As activists with Tea Party Patriots and Americans for Prosperity rallied on the steps of the Supreme Court in opposition to the Affordable Care Act on Tuesday, another slice of the conservative movement was staking its own claim to the historic day. Anti-choice activist Lila Rose, founder of Live Action and best known for her deceptive undercover videos intended to bring down Planned Parenthood, declared Obamacare “our generation’s Roe v. Wade case.”Guess that means if the Supreme Court upholds the Affordable Care Act, we'll see "pro-lifers" and teabaggers bombing health clinics and gunning down doctors. You know, for freedom.
Even as liberals worry that the justices will strike down healthcare reform, conservatives like Rose are preparing to keep up the fight in case the Court upholds it. If Obamacare stands, she says activists will take to the streets, the courts, the voting booth and the halls of Congress much in the way they have fought legal abortion.
- Meanwhile, Kansas and Missouri are both trying to pass laws to "protect" health care providers from having to provide health care.
- Remember the story of the forced birthers who were harassing a little girl at her school because her father owns the building from which an abortion clinic in Maryland operates? As Meteor Blades reported, her father is fighting back:
In sterling example of adding offense to defense, abortion clinic landlord Steve Stave created Voices for Choice and turned the tables on forced birthers who had targeted him because he leases to a clinic. While he strongly supports their First Amendment rights and for years did nothing when they protested in front of the clinic once run by his physician father, he decided to take action when they showed up with their aborted fetus signs at his daughter's middle school and began making harassing phone calls to his home.
So he asked a few friends if they would be willing to make return calls to the harassers. They were, and soon, more than a thousand people were dialing the callers, politely telling them that he would not be terminating the clinic's lease.
- When Cardinal Timothy Dolan, the president of the United States Conference of Catholic Bishops, is going on Bill O'Reilly's TV show to whine that the women's health care violates not only religious freedom but "American enterprise," it's time to admit that the bishops are just another arm of the Republican Party.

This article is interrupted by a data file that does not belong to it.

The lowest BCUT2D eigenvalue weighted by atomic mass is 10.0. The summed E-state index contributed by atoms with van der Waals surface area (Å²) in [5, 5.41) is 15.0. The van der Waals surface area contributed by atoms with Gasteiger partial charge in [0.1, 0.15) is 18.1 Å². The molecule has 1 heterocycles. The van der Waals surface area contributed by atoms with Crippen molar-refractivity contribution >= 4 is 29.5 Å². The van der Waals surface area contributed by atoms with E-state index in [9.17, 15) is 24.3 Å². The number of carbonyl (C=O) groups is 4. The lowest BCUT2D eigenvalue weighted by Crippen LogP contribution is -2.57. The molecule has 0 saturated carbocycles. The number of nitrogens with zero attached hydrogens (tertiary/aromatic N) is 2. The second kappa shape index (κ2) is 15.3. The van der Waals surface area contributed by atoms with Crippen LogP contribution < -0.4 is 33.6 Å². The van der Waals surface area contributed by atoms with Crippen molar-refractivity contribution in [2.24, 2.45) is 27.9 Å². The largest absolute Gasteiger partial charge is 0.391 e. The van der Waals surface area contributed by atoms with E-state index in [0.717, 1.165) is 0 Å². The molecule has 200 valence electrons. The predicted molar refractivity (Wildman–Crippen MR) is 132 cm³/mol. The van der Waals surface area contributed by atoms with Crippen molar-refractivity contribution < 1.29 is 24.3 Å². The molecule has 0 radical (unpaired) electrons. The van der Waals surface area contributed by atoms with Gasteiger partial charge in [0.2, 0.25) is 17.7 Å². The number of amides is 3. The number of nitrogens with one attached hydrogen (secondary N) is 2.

- This is how we fight back and win:
Activists in other states that have successfully beat back anti-reproductive rights laws have noticed a similar pattern: A legislator says something terrible and condescending; women use social media to stoke nationwide outrage about the comment; and the legislators, cowed by the unexpected attention, back down.They want to attack us? Let's put them on the defensive. Because it's working:
In the past two weeks, four conservative state legislatures -- in Tennessee, Idaho, Pennsylvania and Arizona -- have backed off of controversial anti-abortion or anti-contraception bills after facing significant public backlash over the proposals. Women who previously weren't as politically active in those states have come out of the woodwork to protest, women lawmakers have introduced "message amendments" that target men's health, and legislators are personally hearing from angry women through Facebook posts, emails and phone calls to a noticeably higher degree than previous years.
"I would say there's some cautious optimism," said Elizabeth Nash, an expert on state policy for the Guttmacher Institute, a reproductive health policy research organization. "I do think the attention that has been paid to all of these restrictions is beginning to have an impact."
Now go forth, sluts, and raise hell.